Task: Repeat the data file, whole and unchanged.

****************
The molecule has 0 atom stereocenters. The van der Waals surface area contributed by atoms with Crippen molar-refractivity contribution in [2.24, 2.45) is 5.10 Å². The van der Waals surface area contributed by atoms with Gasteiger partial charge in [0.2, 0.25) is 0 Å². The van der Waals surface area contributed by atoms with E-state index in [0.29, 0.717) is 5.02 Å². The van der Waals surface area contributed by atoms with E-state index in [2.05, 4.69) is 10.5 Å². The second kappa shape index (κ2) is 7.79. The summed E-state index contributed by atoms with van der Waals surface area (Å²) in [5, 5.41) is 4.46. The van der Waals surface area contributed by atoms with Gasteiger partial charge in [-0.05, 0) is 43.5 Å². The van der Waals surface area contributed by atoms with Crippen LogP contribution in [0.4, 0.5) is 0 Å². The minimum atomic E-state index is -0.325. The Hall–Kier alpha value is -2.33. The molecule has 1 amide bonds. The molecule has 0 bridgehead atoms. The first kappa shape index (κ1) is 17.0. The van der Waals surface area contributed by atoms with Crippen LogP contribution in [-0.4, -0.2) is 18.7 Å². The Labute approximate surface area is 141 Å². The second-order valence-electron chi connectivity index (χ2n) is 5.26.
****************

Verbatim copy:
The molecule has 0 atom stereocenters. The van der Waals surface area contributed by atoms with Crippen molar-refractivity contribution in [2.24, 2.45) is 5.10 Å². The van der Waals surface area contributed by atoms with Gasteiger partial charge in [0.2, 0.25) is 0 Å². The van der Waals surface area contributed by atoms with E-state index in [0.29, 0.717) is 5.02 Å². The van der Waals surface area contributed by atoms with E-state index in [2.05, 4.69) is 10.5 Å². The second kappa shape index (κ2) is 7.79. The summed E-state index contributed by atoms with van der Waals surface area (Å²) in [5, 5.41) is 4.46. The van der Waals surface area contributed by atoms with Gasteiger partial charge in [-0.05, 0) is 43.5 Å². The van der Waals surface area contributed by atoms with Crippen LogP contribution in [0.4, 0.5) is 0 Å². The minimum atomic E-state index is -0.325. The Hall–Kier alpha value is -2.33. The molecule has 1 amide bonds. The molecule has 0 bridgehead atoms. The first kappa shape index (κ1) is 17.0. The van der Waals surface area contributed by atoms with Crippen LogP contribution in [-0.4, -0.2) is 18.7 Å². The Labute approximate surface area is 141 Å². The second-order valence-electron chi connectivity index (χ2n) is 5.26.